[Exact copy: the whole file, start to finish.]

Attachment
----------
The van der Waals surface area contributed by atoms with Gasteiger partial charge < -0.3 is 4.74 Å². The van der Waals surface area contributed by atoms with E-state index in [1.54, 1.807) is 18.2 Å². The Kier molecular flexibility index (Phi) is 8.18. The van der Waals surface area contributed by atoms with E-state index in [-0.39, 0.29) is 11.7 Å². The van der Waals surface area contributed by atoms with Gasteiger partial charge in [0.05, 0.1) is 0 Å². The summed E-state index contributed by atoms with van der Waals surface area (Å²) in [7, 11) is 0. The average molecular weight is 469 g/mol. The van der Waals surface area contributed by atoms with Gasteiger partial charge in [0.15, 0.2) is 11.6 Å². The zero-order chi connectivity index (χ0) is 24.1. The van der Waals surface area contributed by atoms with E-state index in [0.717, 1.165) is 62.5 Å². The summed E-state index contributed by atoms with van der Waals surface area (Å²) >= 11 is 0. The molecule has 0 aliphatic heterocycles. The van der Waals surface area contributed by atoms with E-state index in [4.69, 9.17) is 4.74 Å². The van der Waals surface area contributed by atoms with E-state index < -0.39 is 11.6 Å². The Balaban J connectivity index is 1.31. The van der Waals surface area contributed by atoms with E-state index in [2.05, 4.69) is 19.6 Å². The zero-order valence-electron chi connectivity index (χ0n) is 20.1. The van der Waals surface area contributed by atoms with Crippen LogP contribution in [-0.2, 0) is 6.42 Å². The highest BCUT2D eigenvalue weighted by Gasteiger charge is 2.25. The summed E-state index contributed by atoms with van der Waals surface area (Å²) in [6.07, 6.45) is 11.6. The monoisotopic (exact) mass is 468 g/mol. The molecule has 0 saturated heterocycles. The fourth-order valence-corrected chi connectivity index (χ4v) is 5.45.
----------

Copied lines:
The van der Waals surface area contributed by atoms with Gasteiger partial charge < -0.3 is 4.74 Å². The van der Waals surface area contributed by atoms with E-state index in [1.54, 1.807) is 18.2 Å². The Kier molecular flexibility index (Phi) is 8.18. The van der Waals surface area contributed by atoms with E-state index in [-0.39, 0.29) is 11.7 Å². The van der Waals surface area contributed by atoms with Gasteiger partial charge in [0.05, 0.1) is 0 Å². The summed E-state index contributed by atoms with van der Waals surface area (Å²) in [7, 11) is 0. The average molecular weight is 469 g/mol. The van der Waals surface area contributed by atoms with Gasteiger partial charge in [0.15, 0.2) is 11.6 Å². The zero-order chi connectivity index (χ0) is 24.1. The van der Waals surface area contributed by atoms with E-state index in [0.717, 1.165) is 62.5 Å². The summed E-state index contributed by atoms with van der Waals surface area (Å²) >= 11 is 0. The molecule has 0 aliphatic heterocycles. The van der Waals surface area contributed by atoms with E-state index in [4.69, 9.17) is 4.74 Å². The van der Waals surface area contributed by atoms with E-state index < -0.39 is 11.6 Å². The Balaban J connectivity index is 1.31. The van der Waals surface area contributed by atoms with E-state index in [2.05, 4.69) is 19.6 Å². The zero-order valence-electron chi connectivity index (χ0n) is 20.1. The van der Waals surface area contributed by atoms with Crippen LogP contribution in [-0.2, 0) is 6.42 Å². The highest BCUT2D eigenvalue weighted by Gasteiger charge is 2.25. The summed E-state index contributed by atoms with van der Waals surface area (Å²) in [6.07, 6.45) is 11.6. The monoisotopic (exact) mass is 468 g/mol. The molecule has 0 saturated heterocycles. The fourth-order valence-corrected chi connectivity index (χ4v) is 5.45.